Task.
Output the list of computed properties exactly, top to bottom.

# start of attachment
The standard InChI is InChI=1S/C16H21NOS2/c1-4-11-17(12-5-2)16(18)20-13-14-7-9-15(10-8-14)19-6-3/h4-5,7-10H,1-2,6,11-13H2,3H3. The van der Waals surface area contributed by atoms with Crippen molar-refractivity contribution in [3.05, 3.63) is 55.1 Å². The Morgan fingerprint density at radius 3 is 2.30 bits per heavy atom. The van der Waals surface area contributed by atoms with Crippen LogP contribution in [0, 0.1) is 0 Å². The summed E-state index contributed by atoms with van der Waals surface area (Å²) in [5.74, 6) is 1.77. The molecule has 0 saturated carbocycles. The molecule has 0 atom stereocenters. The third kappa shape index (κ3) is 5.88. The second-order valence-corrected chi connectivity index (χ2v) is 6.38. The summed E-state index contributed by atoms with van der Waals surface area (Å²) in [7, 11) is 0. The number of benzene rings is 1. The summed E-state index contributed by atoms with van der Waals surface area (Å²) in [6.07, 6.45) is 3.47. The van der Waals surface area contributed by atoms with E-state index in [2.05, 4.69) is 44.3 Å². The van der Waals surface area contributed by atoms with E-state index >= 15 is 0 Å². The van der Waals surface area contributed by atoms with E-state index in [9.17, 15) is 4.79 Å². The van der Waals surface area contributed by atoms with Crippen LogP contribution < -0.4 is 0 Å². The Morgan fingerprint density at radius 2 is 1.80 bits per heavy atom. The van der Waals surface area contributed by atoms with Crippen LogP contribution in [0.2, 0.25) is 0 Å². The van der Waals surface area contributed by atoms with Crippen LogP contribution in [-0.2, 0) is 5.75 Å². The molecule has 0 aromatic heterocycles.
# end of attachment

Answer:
The standard InChI is InChI=1S/C16H21NOS2/c1-4-11-17(12-5-2)16(18)20-13-14-7-9-15(10-8-14)19-6-3/h4-5,7-10H,1-2,6,11-13H2,3H3. The van der Waals surface area contributed by atoms with Crippen molar-refractivity contribution in [3.05, 3.63) is 55.1 Å². The Morgan fingerprint density at radius 3 is 2.30 bits per heavy atom. The van der Waals surface area contributed by atoms with Crippen LogP contribution in [0, 0.1) is 0 Å². The summed E-state index contributed by atoms with van der Waals surface area (Å²) in [5.74, 6) is 1.77. The molecule has 0 saturated carbocycles. The molecule has 0 atom stereocenters. The third kappa shape index (κ3) is 5.88. The second-order valence-corrected chi connectivity index (χ2v) is 6.38. The summed E-state index contributed by atoms with van der Waals surface area (Å²) in [7, 11) is 0. The number of benzene rings is 1. The summed E-state index contributed by atoms with van der Waals surface area (Å²) in [6.07, 6.45) is 3.47. The van der Waals surface area contributed by atoms with E-state index in [2.05, 4.69) is 44.3 Å². The van der Waals surface area contributed by atoms with E-state index >= 15 is 0 Å². The van der Waals surface area contributed by atoms with E-state index in [9.17, 15) is 4.79 Å². The van der Waals surface area contributed by atoms with Crippen LogP contribution < -0.4 is 0 Å². The Morgan fingerprint density at radius 2 is 1.80 bits per heavy atom. The van der Waals surface area contributed by atoms with Crippen LogP contribution in [0.2, 0.25) is 0 Å². The van der Waals surface area contributed by atoms with Crippen LogP contribution in [-0.2, 0) is 5.75 Å². The molecule has 0 aromatic heterocycles.